VFS Releases Report on Vertical Flight Workforce: “Diversity, Equity & Inclusion is Vital”
VFS Releases Report on Vertical Flight Workforce:
“Diversity, Equity & Inclusion is Vital”
Fairfax, Virginia, Oct. 11, 2022 — The Vertical Flight Society (VFS) has today published the results of a groundbreaking study, “2022 Vertical Flight Workforce Report: Diversity, Equity & Inclusion is Vital.” The study was conducted for VFS by HYSKY Society, both of which are 501(c)(3) educational non-profit organizations. The 28-page report is available at www.vtol.org/workforce.
The results of a VFS workforce analysis in January 2020 indicated that the vertical takeoff and landing (VTOL) technology workforce is at a critical juncture. At the same time that the US Department of Defense has kicked off several multi-billion dollar rotorcraft acquisition efforts under the Future Vertical Lift (FVL) initiative, and traditional aerospace and defense (A&D) companies struggle to fill hundreds of vacancies seeking talented VTOL engineers, the “Electric VTOL Revolution” also requires thousands of engineers.
“This report by HYSKY is the first time that the aerospace and defense sector has officially discussed intersectionality — how different experiences overlap — which is essential to capturing data and identifying a root cause,” said VFS Executive Director Mike Hirschberg. “We hope that this study will help to focus attention on how the VTOL industry can improve its ability to attract and retain top talent.”
VFS estimates that each clean-sheet civil VTOL aircraft development requires on the order of $1B, a decade of development, and 1,000 employees to get to certification. While several eVTOL companies have been working for several years, many additional developments are also underway. Military rotorcraft developments typically require significant more time, money and employees. VFS forecasts 10,000 additional engineers (over and above the current workforce level) are needed in the next decade to support planned military and civil rotorcraft developments, as well the burgeoning eVTOL / advanced air mobility (AAM) market.
Key findings from the report include:
- Significant additional funding for academia is needed to train enough highly skilled engineers to meet industry demands.
- Training new engineers is not enough. New engineers must also be attracted and retained.
- The most impactful metric to predict employee retention is whether or not employees feel valued and appreciated at work. An employee’s perceived value is more important than their salary amount.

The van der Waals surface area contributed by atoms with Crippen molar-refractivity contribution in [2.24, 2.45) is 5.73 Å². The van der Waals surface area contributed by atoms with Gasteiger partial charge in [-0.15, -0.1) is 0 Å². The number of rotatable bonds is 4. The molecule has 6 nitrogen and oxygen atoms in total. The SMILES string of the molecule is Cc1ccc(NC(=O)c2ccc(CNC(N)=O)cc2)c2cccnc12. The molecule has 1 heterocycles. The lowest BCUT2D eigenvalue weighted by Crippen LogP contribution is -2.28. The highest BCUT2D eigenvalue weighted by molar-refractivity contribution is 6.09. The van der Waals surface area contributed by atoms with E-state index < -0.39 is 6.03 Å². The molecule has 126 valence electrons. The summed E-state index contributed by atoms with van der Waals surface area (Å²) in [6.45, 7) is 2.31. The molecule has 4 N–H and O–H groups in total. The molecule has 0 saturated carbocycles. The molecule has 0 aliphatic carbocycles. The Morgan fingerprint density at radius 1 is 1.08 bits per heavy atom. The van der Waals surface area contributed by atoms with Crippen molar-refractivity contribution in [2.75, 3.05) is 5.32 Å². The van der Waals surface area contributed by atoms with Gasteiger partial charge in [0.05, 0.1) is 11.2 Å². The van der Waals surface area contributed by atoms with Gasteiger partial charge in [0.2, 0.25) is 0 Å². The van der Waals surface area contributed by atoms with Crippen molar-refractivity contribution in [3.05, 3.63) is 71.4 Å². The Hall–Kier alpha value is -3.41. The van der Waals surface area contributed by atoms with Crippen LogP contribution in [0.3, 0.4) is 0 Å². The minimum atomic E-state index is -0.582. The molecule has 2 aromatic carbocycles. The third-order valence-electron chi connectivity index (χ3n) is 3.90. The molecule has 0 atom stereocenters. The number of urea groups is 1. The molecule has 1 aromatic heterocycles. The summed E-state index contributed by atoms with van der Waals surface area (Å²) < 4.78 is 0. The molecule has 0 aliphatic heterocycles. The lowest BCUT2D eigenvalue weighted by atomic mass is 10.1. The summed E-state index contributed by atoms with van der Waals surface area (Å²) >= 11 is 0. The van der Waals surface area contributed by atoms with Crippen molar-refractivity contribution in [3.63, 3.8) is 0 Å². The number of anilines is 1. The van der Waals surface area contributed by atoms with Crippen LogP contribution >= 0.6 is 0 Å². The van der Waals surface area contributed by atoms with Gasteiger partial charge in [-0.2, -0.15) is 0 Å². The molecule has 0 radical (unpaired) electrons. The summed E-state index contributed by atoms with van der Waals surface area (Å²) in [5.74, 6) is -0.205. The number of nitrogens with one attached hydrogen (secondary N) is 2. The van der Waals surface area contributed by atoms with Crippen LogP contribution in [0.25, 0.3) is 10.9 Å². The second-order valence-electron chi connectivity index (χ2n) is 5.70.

- It costs a company about $1M to replace 1 highly skilled engineer, so high attrition rates can be detrimental.
- The legacy Aerospace and Defense (A&D) industry has 2x the attrition rates than that of the national average. The Advanced Air Mobility (AAM) sector has 4x attrition rates of the national average. Workplace ostracism is likely a major cause.
- Workplace ostracism, or “social death,” is the number one predictor of attrition rates. If it can be predicted, it can be mitigated.
- Successful programs exist to mitigate workforce ostracism.
- Workforce ostracism could result in a threat to national security.
- A&D companies that have equitable representation at the highest level will be the most competitive and most likely to succeed in the coming years. Conversely, companies without equitable representation at the highest levels may atrophy and die.
- Examining the challenges of the future vertical workforce is not about being “woke,” it’s about collecting and analyzing data to understand what causes someone to be attracted to a company, feel valued, and want to stay.
“The greatest threat to the A&D industry is the lack of DEI in the workforce, especially in executive and leadership positions,” said Danielle McLean, CEO of HYSKY. “Lack of diversity leads to underrepresented groups experiencing workplace ostracism, which is the most harmful type of workplace mistreatment and most detrimental to a company’s bottom line. The good news is that workforce ostracism is predictable, measurable and preventable, so addressing DEI challenges aggressively is key to maintaining a strong A&D industry.”
About the Vertical Flight Society:
VFS was founded as the American Helicopter Society in 1943 by the visionaries of the early helicopter industry, who believed that technological cooperation and collaboration were essential to support this new type of aircraft. Today, history is repeating itself, with VFS playing a similar role helping to advance today’s revolutionary eVTOL aircraft and advocating for the vertical flight profession.
Since VFS began supporting the Electric VTOL Revolution in 2013, the Society has been the leading voice for the eVTOL community in industry, academia and government. VFS hosted the world’s first eVTOL technical meeting in 2014, launched the world’s first eVTOL eNewsletter in 2016, world’s first dedicated eVTOL website in 2017, the world’s first eVTOL short course in 2018, and North America’s first hydrogen aviation symposium in March 2022.
VFS is @VTOLsociety on social media: Facebook, Instagram, LinkedIn, Twitter, Vimeo and YouTube.
This press release is also available as a pdf.